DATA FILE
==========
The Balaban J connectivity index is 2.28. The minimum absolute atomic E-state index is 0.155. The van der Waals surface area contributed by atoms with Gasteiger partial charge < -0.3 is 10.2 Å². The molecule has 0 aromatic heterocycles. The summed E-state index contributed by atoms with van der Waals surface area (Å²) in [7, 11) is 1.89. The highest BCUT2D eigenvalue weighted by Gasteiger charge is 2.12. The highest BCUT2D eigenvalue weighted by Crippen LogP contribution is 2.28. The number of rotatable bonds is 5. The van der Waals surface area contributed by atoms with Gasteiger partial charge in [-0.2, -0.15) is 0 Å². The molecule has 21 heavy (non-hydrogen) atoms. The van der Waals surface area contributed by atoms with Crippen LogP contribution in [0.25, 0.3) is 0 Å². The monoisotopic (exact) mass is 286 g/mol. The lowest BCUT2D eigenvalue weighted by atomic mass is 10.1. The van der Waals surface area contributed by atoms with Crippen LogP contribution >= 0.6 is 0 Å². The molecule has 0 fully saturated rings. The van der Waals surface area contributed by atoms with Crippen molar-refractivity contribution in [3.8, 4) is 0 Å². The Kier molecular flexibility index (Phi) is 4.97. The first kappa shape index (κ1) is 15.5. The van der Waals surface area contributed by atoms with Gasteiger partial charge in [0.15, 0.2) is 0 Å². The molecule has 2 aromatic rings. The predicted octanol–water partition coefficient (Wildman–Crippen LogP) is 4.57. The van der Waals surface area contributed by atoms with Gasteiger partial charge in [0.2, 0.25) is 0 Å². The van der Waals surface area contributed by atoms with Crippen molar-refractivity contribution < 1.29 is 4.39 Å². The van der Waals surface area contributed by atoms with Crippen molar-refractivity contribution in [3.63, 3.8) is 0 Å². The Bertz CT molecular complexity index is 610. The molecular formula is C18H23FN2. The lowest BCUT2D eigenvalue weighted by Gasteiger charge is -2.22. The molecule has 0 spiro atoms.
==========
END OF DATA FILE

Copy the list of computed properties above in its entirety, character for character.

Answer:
The Balaban J connectivity index is 2.28. The minimum absolute atomic E-state index is 0.155. The van der Waals surface area contributed by atoms with Gasteiger partial charge < -0.3 is 10.2 Å². The molecule has 0 aromatic heterocycles. The summed E-state index contributed by atoms with van der Waals surface area (Å²) in [7, 11) is 1.89. The highest BCUT2D eigenvalue weighted by Gasteiger charge is 2.12. The highest BCUT2D eigenvalue weighted by Crippen LogP contribution is 2.28. The number of rotatable bonds is 5. The van der Waals surface area contributed by atoms with Gasteiger partial charge in [-0.2, -0.15) is 0 Å². The molecule has 21 heavy (non-hydrogen) atoms. The van der Waals surface area contributed by atoms with Crippen LogP contribution in [0.25, 0.3) is 0 Å². The monoisotopic (exact) mass is 286 g/mol. The lowest BCUT2D eigenvalue weighted by atomic mass is 10.1. The van der Waals surface area contributed by atoms with Crippen LogP contribution >= 0.6 is 0 Å². The molecule has 0 fully saturated rings. The van der Waals surface area contributed by atoms with Crippen molar-refractivity contribution in [3.8, 4) is 0 Å². The Kier molecular flexibility index (Phi) is 4.97. The first kappa shape index (κ1) is 15.5. The van der Waals surface area contributed by atoms with Gasteiger partial charge in [0.15, 0.2) is 0 Å². The molecule has 2 aromatic rings. The predicted octanol–water partition coefficient (Wildman–Crippen LogP) is 4.57. The van der Waals surface area contributed by atoms with Gasteiger partial charge in [0.2, 0.25) is 0 Å². The van der Waals surface area contributed by atoms with Crippen molar-refractivity contribution < 1.29 is 4.39 Å². The van der Waals surface area contributed by atoms with Crippen molar-refractivity contribution in [3.63, 3.8) is 0 Å². The Bertz CT molecular complexity index is 610. The molecular formula is C18H23FN2. The lowest BCUT2D eigenvalue weighted by Gasteiger charge is -2.22. The molecule has 0 spiro atoms.